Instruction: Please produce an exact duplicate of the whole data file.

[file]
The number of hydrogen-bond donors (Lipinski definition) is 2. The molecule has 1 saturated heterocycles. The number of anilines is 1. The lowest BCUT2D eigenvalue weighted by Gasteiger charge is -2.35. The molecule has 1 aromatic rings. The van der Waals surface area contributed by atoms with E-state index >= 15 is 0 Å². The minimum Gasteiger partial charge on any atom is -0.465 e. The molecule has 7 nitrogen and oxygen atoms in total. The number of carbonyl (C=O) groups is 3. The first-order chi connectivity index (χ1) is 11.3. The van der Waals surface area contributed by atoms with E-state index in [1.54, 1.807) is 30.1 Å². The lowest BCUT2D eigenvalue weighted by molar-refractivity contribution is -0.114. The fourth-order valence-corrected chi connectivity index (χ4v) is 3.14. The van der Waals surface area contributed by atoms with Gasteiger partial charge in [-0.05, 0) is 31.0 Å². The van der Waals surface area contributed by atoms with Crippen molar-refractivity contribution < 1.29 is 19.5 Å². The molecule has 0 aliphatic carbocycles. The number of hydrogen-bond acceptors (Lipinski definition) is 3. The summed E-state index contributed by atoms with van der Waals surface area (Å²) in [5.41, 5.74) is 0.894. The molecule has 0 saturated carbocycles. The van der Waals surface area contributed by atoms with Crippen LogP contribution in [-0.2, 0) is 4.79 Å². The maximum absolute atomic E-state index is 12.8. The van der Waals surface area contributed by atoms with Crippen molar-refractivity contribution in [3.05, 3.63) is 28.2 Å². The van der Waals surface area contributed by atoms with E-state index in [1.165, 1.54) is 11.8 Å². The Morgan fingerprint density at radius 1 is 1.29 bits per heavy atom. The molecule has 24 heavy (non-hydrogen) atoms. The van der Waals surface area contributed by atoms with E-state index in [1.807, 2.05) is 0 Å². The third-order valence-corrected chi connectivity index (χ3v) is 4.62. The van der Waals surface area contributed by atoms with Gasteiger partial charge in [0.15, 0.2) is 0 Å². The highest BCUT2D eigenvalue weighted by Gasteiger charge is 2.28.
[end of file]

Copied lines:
The number of hydrogen-bond donors (Lipinski definition) is 2. The molecule has 1 saturated heterocycles. The number of anilines is 1. The lowest BCUT2D eigenvalue weighted by Gasteiger charge is -2.35. The molecule has 1 aromatic rings. The van der Waals surface area contributed by atoms with E-state index >= 15 is 0 Å². The minimum Gasteiger partial charge on any atom is -0.465 e. The molecule has 7 nitrogen and oxygen atoms in total. The number of carbonyl (C=O) groups is 3. The first-order chi connectivity index (χ1) is 11.3. The van der Waals surface area contributed by atoms with E-state index in [1.54, 1.807) is 30.1 Å². The lowest BCUT2D eigenvalue weighted by molar-refractivity contribution is -0.114. The fourth-order valence-corrected chi connectivity index (χ4v) is 3.14. The van der Waals surface area contributed by atoms with Gasteiger partial charge in [-0.05, 0) is 31.0 Å². The van der Waals surface area contributed by atoms with Crippen molar-refractivity contribution < 1.29 is 19.5 Å². The molecule has 0 aliphatic carbocycles. The number of hydrogen-bond acceptors (Lipinski definition) is 3. The summed E-state index contributed by atoms with van der Waals surface area (Å²) in [5.41, 5.74) is 0.894. The molecule has 0 saturated carbocycles. The van der Waals surface area contributed by atoms with Crippen LogP contribution in [-0.2, 0) is 4.79 Å². The maximum absolute atomic E-state index is 12.8. The van der Waals surface area contributed by atoms with Crippen molar-refractivity contribution in [3.05, 3.63) is 28.2 Å². The van der Waals surface area contributed by atoms with E-state index in [1.165, 1.54) is 11.8 Å². The Morgan fingerprint density at radius 1 is 1.29 bits per heavy atom. The molecule has 24 heavy (non-hydrogen) atoms. The van der Waals surface area contributed by atoms with E-state index in [1.807, 2.05) is 0 Å². The third-order valence-corrected chi connectivity index (χ3v) is 4.62. The van der Waals surface area contributed by atoms with Gasteiger partial charge in [0.15, 0.2) is 0 Å². The highest BCUT2D eigenvalue weighted by Gasteiger charge is 2.28.